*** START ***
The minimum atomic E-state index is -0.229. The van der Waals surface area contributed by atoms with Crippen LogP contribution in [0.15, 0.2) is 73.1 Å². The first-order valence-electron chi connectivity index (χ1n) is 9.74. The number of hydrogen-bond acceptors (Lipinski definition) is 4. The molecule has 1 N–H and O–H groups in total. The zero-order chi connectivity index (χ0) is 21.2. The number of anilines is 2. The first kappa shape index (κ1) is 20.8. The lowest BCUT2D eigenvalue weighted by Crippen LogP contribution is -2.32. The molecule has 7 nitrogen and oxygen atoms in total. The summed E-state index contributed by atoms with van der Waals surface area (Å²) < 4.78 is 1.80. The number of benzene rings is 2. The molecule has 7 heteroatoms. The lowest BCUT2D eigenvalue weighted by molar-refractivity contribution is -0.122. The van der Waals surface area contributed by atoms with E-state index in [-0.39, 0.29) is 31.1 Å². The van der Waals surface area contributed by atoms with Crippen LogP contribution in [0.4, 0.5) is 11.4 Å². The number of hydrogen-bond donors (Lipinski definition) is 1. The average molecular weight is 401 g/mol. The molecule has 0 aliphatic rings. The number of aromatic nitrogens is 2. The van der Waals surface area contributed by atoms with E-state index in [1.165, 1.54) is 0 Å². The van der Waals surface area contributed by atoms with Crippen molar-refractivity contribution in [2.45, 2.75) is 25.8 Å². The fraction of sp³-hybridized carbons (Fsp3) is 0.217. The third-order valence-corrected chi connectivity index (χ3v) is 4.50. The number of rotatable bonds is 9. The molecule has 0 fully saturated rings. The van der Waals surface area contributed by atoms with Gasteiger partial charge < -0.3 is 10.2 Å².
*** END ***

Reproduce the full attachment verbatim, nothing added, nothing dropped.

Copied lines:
The minimum atomic E-state index is -0.229. The van der Waals surface area contributed by atoms with Crippen LogP contribution in [0.15, 0.2) is 73.1 Å². The first-order valence-electron chi connectivity index (χ1n) is 9.74. The number of hydrogen-bond acceptors (Lipinski definition) is 4. The molecule has 1 N–H and O–H groups in total. The zero-order chi connectivity index (χ0) is 21.2. The number of anilines is 2. The first kappa shape index (κ1) is 20.8. The lowest BCUT2D eigenvalue weighted by Crippen LogP contribution is -2.32. The molecule has 7 nitrogen and oxygen atoms in total. The summed E-state index contributed by atoms with van der Waals surface area (Å²) < 4.78 is 1.80. The number of benzene rings is 2. The molecule has 7 heteroatoms. The lowest BCUT2D eigenvalue weighted by molar-refractivity contribution is -0.122. The van der Waals surface area contributed by atoms with E-state index in [-0.39, 0.29) is 31.1 Å². The van der Waals surface area contributed by atoms with Crippen LogP contribution in [0.4, 0.5) is 11.4 Å². The number of hydrogen-bond donors (Lipinski definition) is 1. The average molecular weight is 401 g/mol. The molecule has 0 aliphatic rings. The number of aromatic nitrogens is 2. The van der Waals surface area contributed by atoms with E-state index in [1.165, 1.54) is 0 Å². The van der Waals surface area contributed by atoms with Crippen molar-refractivity contribution in [2.45, 2.75) is 25.8 Å². The fraction of sp³-hybridized carbons (Fsp3) is 0.217. The third-order valence-corrected chi connectivity index (χ3v) is 4.50. The number of rotatable bonds is 9. The molecule has 0 fully saturated rings. The van der Waals surface area contributed by atoms with Gasteiger partial charge < -0.3 is 10.2 Å².